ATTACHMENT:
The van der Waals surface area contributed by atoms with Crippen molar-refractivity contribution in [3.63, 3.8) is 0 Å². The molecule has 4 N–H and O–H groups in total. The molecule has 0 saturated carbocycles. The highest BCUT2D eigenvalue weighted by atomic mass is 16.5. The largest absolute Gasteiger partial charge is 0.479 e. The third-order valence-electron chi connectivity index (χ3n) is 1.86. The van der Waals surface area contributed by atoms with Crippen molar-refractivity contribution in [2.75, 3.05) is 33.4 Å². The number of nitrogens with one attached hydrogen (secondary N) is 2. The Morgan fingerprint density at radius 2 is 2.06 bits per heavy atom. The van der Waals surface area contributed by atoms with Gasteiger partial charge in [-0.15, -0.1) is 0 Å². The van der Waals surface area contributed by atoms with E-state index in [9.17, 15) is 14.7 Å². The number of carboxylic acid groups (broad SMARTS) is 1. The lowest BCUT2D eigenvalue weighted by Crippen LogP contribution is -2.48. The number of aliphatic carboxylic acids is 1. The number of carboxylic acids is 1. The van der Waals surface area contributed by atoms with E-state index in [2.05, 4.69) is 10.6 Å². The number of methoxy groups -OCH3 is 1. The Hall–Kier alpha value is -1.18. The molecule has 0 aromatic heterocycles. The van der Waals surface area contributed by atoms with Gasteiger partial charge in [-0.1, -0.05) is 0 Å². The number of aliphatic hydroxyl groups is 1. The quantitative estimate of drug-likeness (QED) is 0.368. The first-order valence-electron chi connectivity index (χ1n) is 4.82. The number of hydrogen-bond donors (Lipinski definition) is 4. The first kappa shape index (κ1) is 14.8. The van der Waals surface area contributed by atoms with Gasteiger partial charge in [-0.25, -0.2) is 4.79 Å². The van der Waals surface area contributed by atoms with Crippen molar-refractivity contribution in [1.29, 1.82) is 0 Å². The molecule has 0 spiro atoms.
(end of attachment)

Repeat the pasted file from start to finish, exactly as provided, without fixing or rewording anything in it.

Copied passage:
The van der Waals surface area contributed by atoms with Crippen molar-refractivity contribution in [3.63, 3.8) is 0 Å². The molecule has 4 N–H and O–H groups in total. The molecule has 0 saturated carbocycles. The highest BCUT2D eigenvalue weighted by atomic mass is 16.5. The largest absolute Gasteiger partial charge is 0.479 e. The third-order valence-electron chi connectivity index (χ3n) is 1.86. The van der Waals surface area contributed by atoms with Crippen molar-refractivity contribution in [2.75, 3.05) is 33.4 Å². The number of nitrogens with one attached hydrogen (secondary N) is 2. The Morgan fingerprint density at radius 2 is 2.06 bits per heavy atom. The van der Waals surface area contributed by atoms with Gasteiger partial charge in [-0.15, -0.1) is 0 Å². The van der Waals surface area contributed by atoms with E-state index in [9.17, 15) is 14.7 Å². The number of carboxylic acid groups (broad SMARTS) is 1. The lowest BCUT2D eigenvalue weighted by Crippen LogP contribution is -2.48. The number of aliphatic carboxylic acids is 1. The number of carboxylic acids is 1. The van der Waals surface area contributed by atoms with E-state index in [2.05, 4.69) is 10.6 Å². The number of methoxy groups -OCH3 is 1. The Hall–Kier alpha value is -1.18. The molecule has 0 aromatic heterocycles. The van der Waals surface area contributed by atoms with Gasteiger partial charge in [-0.1, -0.05) is 0 Å². The number of aliphatic hydroxyl groups is 1. The quantitative estimate of drug-likeness (QED) is 0.368. The first-order valence-electron chi connectivity index (χ1n) is 4.82. The number of hydrogen-bond donors (Lipinski definition) is 4. The first kappa shape index (κ1) is 14.8. The van der Waals surface area contributed by atoms with Gasteiger partial charge in [-0.25, -0.2) is 4.79 Å². The van der Waals surface area contributed by atoms with Crippen molar-refractivity contribution in [1.29, 1.82) is 0 Å². The molecule has 0 spiro atoms.